In the wake of the new KLOEs it is clear that some providers are looking to understand how to better grasp and turn CQC advice into service value. The number of residential nursing homes rated unsafe is a worrying 37%. So what can you do as a care provider?
Social care is looking like one of the most promising sectors with regards to leveraging the potential of digital solutions. With different luck many companies are weighing up their chances for a push in to the care sector. The timing seems just right.
As the requirements for documenting the level of care in care homes keep increasing, the amount of data available from the care homes also increases. In general, this is positive since it enables management and employees alike, to make decisions based on facts rather than feelings and thoughts.
Major or minor incidents that occur in a care home is a topic on a lot of registered managers’ minds. How do we best avoid them and get rid of poor sleep for care staff involved when things don’t go as you expect or want them to?
It is no secret that documentation and registrations take up a lot of resources of the care home. Documenting every encounter with the residents usually just adds to an already busy day of work for the carers.
It is as we know, almost inevitable to avoid Incidents entirely in a bustling care home environment. However, steps and practices can be implemented to ensure that the frequency of such events is reduced as much as possible. It is important to note, that there is no quick fix to reducing the number of incidents, since it requires a dedicated effort from everyone within the organisation in order to see results.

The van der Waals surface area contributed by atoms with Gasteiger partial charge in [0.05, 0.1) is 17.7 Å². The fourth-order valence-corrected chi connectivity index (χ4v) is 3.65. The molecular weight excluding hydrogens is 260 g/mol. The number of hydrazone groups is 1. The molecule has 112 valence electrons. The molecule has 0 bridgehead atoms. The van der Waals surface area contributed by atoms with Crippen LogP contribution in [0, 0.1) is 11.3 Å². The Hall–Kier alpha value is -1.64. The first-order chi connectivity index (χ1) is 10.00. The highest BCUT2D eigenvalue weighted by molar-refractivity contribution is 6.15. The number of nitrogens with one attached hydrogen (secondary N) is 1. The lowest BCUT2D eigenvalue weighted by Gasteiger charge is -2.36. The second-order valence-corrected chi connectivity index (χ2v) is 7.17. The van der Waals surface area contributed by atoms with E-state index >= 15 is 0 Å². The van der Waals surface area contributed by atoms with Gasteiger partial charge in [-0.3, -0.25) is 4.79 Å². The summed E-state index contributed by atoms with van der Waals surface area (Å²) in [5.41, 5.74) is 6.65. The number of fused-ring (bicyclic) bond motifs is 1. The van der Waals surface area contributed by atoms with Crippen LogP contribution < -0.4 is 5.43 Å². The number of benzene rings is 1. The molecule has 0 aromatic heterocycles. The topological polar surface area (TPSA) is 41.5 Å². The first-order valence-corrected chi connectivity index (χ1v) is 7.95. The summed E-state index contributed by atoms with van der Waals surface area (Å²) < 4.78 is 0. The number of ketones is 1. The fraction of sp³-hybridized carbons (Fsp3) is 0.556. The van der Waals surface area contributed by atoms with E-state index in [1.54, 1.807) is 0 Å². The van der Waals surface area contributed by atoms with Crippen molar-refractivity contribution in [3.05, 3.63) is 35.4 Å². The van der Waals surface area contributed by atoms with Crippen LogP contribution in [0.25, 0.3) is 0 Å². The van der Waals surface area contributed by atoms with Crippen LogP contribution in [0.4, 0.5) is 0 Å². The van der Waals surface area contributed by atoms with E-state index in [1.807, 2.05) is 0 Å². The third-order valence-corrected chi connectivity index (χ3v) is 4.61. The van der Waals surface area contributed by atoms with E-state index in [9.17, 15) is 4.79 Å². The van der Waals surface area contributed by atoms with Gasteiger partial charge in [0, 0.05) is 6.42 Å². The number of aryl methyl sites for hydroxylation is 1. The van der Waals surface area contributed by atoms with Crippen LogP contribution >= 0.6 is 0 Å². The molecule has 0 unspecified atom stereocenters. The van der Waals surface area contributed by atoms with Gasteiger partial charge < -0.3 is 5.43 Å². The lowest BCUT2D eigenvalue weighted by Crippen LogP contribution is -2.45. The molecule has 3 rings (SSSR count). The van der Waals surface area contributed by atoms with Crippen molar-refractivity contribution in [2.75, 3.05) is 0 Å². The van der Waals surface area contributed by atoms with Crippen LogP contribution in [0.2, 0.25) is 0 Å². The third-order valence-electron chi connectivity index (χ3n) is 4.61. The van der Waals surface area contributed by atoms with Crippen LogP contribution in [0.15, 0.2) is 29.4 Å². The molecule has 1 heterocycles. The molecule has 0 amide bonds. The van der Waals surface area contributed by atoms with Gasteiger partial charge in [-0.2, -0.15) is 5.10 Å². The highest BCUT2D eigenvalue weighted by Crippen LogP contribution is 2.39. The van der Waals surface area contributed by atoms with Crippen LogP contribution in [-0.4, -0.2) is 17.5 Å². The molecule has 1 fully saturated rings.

Over the past five years, care homes in Northern European countries have waved goodbye to time-consuming paperwork and forever vanishing post-its, hailing digitization and cloud benefits. With Sekoia at their hands, care homes are now fighting the lack of overview and documentation frenzy.
For care staff, so much of the success of delivering service to those who need help is focused on cohesion and careful planning. By utilising technology that can make caregiving run more smoothly, staff can shift their focus to care competencies, like collecting knowledge and sharing it with other staff members for optimal communication. After all, boosting competency in the care environment is beneficial for all people involved.
Digitalisation often involves the introduction of one or more new tools that employees must relate to and ideally utilise in a meaningful way. In many cases this takes place in line with an organisational process aimed at improving quality, optimising operations or a third anchor for initiating the digital change. If this is the case, there are a number of considerations that can be made.